----------------SOMETHING WRONG WITH THIS PROOF. I AM TRYING TO FIX IT------------------------
Apart from the above illustrative proofs, an inductive proof exists too.
Let G be a disconnected graph with n vertices, where n >= 2.
The complement of G is a graph G' with the same vertex set as G,
and with an edge e if and only if e is not an edge of G.
Base case: We know that this is true for n = 2.
Assume that this is true for n <= k, where k is any positive integer.
Let this graph be G(k). The complement G'(k) is connected.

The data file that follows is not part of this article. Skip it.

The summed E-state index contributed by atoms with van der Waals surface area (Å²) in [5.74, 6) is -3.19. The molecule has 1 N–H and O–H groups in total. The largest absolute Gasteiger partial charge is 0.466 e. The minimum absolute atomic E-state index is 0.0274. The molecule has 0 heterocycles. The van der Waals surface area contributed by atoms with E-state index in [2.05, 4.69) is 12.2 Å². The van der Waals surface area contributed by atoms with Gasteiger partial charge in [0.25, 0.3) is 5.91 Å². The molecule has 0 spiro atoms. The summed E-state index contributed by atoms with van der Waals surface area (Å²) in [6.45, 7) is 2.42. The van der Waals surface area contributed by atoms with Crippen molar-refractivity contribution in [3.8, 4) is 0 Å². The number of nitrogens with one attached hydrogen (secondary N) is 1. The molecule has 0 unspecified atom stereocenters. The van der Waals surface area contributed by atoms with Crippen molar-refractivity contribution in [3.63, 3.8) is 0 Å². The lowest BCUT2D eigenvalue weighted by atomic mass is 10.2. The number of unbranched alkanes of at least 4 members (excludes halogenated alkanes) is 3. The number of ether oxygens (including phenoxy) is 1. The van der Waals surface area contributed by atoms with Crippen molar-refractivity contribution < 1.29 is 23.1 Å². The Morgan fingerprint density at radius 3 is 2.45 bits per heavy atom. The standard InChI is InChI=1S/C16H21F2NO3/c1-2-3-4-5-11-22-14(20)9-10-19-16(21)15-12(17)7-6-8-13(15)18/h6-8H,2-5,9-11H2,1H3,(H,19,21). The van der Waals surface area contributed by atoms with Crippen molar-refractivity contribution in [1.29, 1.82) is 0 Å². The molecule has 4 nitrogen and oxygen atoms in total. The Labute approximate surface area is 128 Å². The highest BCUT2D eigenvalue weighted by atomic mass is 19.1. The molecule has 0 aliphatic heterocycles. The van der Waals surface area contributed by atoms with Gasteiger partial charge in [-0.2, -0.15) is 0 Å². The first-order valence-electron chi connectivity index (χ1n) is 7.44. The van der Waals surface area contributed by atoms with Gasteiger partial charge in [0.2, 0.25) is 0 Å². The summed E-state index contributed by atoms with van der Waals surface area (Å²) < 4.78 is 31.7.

Let's look at the extra vertex in G(k+1) - call it X. The vertex X is connected to d vertices, where 0<=d<=k+1.
It cannot be connected to k vertices, because then then graph would
be connected. In the complement of the graph, X is connected to k-d
vertices. X must be connected to at least one other vertex because
1<=k-d<=k. Since the complement of G(k) is connected and X is
connected to at least a vertex in G'(k), then the graph G'(k+1) is also
By the inductive hypothesis, this is true for all n that are positive